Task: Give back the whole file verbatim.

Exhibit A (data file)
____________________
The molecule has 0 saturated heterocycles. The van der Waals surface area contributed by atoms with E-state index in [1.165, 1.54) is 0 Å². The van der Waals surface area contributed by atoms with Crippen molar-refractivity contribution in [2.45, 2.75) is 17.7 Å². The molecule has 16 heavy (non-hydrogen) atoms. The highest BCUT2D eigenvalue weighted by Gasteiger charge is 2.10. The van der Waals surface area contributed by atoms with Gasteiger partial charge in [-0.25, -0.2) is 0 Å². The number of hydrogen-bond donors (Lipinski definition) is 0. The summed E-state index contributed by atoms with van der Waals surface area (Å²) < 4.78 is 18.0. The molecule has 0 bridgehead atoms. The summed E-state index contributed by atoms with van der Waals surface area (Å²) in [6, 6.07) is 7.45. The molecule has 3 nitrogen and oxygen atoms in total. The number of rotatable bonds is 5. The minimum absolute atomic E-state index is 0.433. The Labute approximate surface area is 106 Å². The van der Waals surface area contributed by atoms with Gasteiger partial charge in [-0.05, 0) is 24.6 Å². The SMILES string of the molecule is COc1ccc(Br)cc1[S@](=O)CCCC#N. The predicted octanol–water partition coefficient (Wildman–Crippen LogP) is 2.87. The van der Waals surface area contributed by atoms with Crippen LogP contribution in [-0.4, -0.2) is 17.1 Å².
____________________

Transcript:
The molecule has 0 saturated heterocycles. The van der Waals surface area contributed by atoms with E-state index in [1.165, 1.54) is 0 Å². The van der Waals surface area contributed by atoms with Crippen molar-refractivity contribution in [2.45, 2.75) is 17.7 Å². The molecule has 16 heavy (non-hydrogen) atoms. The highest BCUT2D eigenvalue weighted by Gasteiger charge is 2.10. The van der Waals surface area contributed by atoms with Gasteiger partial charge in [-0.25, -0.2) is 0 Å². The number of hydrogen-bond donors (Lipinski definition) is 0. The summed E-state index contributed by atoms with van der Waals surface area (Å²) < 4.78 is 18.0. The molecule has 0 bridgehead atoms. The summed E-state index contributed by atoms with van der Waals surface area (Å²) in [6, 6.07) is 7.45. The molecule has 3 nitrogen and oxygen atoms in total. The number of rotatable bonds is 5. The minimum absolute atomic E-state index is 0.433. The Labute approximate surface area is 106 Å². The van der Waals surface area contributed by atoms with Gasteiger partial charge in [-0.05, 0) is 24.6 Å². The SMILES string of the molecule is COc1ccc(Br)cc1[S@](=O)CCCC#N. The predicted octanol–water partition coefficient (Wildman–Crippen LogP) is 2.87. The van der Waals surface area contributed by atoms with Crippen LogP contribution in [-0.4, -0.2) is 17.1 Å².